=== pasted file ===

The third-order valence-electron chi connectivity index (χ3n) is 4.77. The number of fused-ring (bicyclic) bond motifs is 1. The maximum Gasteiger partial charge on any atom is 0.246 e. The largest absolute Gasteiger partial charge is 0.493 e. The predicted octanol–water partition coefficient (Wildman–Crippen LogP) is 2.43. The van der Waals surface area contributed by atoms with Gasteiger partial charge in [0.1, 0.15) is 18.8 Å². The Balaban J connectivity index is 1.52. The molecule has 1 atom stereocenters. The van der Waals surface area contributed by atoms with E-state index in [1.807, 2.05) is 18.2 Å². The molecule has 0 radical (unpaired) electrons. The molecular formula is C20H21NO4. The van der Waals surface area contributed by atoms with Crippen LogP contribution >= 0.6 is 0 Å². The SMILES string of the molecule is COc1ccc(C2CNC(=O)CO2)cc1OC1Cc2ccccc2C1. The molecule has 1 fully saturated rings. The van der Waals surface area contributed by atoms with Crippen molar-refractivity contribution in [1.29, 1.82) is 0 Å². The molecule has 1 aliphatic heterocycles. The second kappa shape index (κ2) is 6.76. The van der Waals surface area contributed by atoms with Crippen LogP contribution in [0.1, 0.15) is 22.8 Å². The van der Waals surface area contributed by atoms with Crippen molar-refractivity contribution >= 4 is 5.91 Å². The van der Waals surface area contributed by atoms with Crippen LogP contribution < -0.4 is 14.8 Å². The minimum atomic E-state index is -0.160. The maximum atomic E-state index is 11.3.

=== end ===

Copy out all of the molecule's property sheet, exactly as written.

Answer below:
The third-order valence-electron chi connectivity index (χ3n) is 4.77. The number of fused-ring (bicyclic) bond motifs is 1. The maximum Gasteiger partial charge on any atom is 0.246 e. The largest absolute Gasteiger partial charge is 0.493 e. The predicted octanol–water partition coefficient (Wildman–Crippen LogP) is 2.43. The van der Waals surface area contributed by atoms with Gasteiger partial charge in [0.1, 0.15) is 18.8 Å². The Balaban J connectivity index is 1.52. The molecule has 1 atom stereocenters. The van der Waals surface area contributed by atoms with E-state index in [1.807, 2.05) is 18.2 Å². The molecule has 0 radical (unpaired) electrons. The molecular formula is C20H21NO4. The van der Waals surface area contributed by atoms with Crippen LogP contribution >= 0.6 is 0 Å². The SMILES string of the molecule is COc1ccc(C2CNC(=O)CO2)cc1OC1Cc2ccccc2C1. The molecule has 1 fully saturated rings. The van der Waals surface area contributed by atoms with Crippen molar-refractivity contribution in [1.29, 1.82) is 0 Å². The molecule has 1 aliphatic heterocycles. The second kappa shape index (κ2) is 6.76. The van der Waals surface area contributed by atoms with Crippen LogP contribution in [0.1, 0.15) is 22.8 Å². The van der Waals surface area contributed by atoms with Crippen molar-refractivity contribution >= 4 is 5.91 Å². The van der Waals surface area contributed by atoms with Crippen LogP contribution < -0.4 is 14.8 Å². The minimum atomic E-state index is -0.160. The maximum atomic E-state index is 11.3.